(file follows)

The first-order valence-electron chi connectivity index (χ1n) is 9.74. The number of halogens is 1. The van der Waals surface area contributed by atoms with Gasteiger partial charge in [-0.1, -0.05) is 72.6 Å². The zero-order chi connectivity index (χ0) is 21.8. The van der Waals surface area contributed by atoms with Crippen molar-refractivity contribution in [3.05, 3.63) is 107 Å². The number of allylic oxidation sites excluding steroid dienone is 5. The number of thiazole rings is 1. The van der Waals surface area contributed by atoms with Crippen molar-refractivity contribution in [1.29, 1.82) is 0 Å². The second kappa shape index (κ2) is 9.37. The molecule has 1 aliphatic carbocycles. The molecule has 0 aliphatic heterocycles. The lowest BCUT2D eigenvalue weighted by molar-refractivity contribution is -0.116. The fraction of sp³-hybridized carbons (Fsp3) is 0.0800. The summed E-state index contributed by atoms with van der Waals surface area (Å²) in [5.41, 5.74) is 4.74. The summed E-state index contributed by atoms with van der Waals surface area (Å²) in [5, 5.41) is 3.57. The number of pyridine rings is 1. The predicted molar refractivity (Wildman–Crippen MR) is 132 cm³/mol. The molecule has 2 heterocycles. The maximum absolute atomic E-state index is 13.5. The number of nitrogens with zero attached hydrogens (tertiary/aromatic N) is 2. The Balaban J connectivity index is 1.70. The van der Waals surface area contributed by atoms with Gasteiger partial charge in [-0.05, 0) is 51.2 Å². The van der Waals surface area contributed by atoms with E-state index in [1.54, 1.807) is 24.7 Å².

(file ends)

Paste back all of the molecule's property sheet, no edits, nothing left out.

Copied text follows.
The first-order valence-electron chi connectivity index (χ1n) is 9.74. The number of halogens is 1. The van der Waals surface area contributed by atoms with Gasteiger partial charge in [-0.1, -0.05) is 72.6 Å². The zero-order chi connectivity index (χ0) is 21.8. The van der Waals surface area contributed by atoms with Crippen molar-refractivity contribution in [3.05, 3.63) is 107 Å². The number of allylic oxidation sites excluding steroid dienone is 5. The number of thiazole rings is 1. The van der Waals surface area contributed by atoms with Crippen molar-refractivity contribution in [1.29, 1.82) is 0 Å². The second kappa shape index (κ2) is 9.37. The molecule has 1 aliphatic carbocycles. The molecule has 0 aliphatic heterocycles. The lowest BCUT2D eigenvalue weighted by molar-refractivity contribution is -0.116. The fraction of sp³-hybridized carbons (Fsp3) is 0.0800. The summed E-state index contributed by atoms with van der Waals surface area (Å²) in [5.41, 5.74) is 4.74. The summed E-state index contributed by atoms with van der Waals surface area (Å²) in [5, 5.41) is 3.57. The number of pyridine rings is 1. The predicted molar refractivity (Wildman–Crippen MR) is 132 cm³/mol. The molecule has 2 heterocycles. The maximum absolute atomic E-state index is 13.5. The number of nitrogens with zero attached hydrogens (tertiary/aromatic N) is 2. The Balaban J connectivity index is 1.70. The van der Waals surface area contributed by atoms with Gasteiger partial charge in [-0.05, 0) is 51.2 Å². The van der Waals surface area contributed by atoms with E-state index in [1.54, 1.807) is 24.7 Å².